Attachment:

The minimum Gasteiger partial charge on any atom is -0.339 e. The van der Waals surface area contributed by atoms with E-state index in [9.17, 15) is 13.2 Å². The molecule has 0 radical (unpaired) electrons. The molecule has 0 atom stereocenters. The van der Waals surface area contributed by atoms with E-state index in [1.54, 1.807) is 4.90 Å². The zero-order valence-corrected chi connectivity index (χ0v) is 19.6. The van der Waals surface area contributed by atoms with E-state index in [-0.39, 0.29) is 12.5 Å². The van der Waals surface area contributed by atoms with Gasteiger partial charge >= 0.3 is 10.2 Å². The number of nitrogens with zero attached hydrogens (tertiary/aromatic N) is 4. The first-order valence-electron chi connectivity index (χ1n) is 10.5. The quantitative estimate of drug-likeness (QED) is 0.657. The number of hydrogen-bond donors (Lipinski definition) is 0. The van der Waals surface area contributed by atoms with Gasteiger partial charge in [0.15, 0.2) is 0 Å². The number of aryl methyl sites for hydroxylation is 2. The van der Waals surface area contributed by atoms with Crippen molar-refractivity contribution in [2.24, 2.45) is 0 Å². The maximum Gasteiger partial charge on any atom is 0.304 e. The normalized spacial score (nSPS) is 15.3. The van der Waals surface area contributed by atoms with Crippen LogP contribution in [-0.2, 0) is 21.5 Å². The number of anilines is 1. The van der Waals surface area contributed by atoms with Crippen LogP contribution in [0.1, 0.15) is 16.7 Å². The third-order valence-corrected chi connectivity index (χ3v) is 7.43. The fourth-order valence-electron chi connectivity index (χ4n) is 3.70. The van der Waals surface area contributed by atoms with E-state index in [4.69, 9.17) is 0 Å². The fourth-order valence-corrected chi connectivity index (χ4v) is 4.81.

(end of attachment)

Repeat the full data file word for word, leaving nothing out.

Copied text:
The minimum Gasteiger partial charge on any atom is -0.339 e. The van der Waals surface area contributed by atoms with E-state index in [9.17, 15) is 13.2 Å². The molecule has 0 radical (unpaired) electrons. The molecule has 0 atom stereocenters. The van der Waals surface area contributed by atoms with E-state index in [1.54, 1.807) is 4.90 Å². The zero-order valence-corrected chi connectivity index (χ0v) is 19.6. The van der Waals surface area contributed by atoms with E-state index in [-0.39, 0.29) is 12.5 Å². The van der Waals surface area contributed by atoms with Gasteiger partial charge >= 0.3 is 10.2 Å². The number of nitrogens with zero attached hydrogens (tertiary/aromatic N) is 4. The first-order valence-electron chi connectivity index (χ1n) is 10.5. The quantitative estimate of drug-likeness (QED) is 0.657. The number of hydrogen-bond donors (Lipinski definition) is 0. The van der Waals surface area contributed by atoms with Gasteiger partial charge in [0.15, 0.2) is 0 Å². The number of aryl methyl sites for hydroxylation is 2. The van der Waals surface area contributed by atoms with Crippen molar-refractivity contribution in [2.24, 2.45) is 0 Å². The maximum Gasteiger partial charge on any atom is 0.304 e. The normalized spacial score (nSPS) is 15.3. The van der Waals surface area contributed by atoms with Crippen LogP contribution in [-0.2, 0) is 21.5 Å². The number of anilines is 1. The van der Waals surface area contributed by atoms with Crippen LogP contribution in [0.1, 0.15) is 16.7 Å². The third-order valence-corrected chi connectivity index (χ3v) is 7.43. The fourth-order valence-electron chi connectivity index (χ4n) is 3.70. The van der Waals surface area contributed by atoms with E-state index in [4.69, 9.17) is 0 Å². The fourth-order valence-corrected chi connectivity index (χ4v) is 4.81.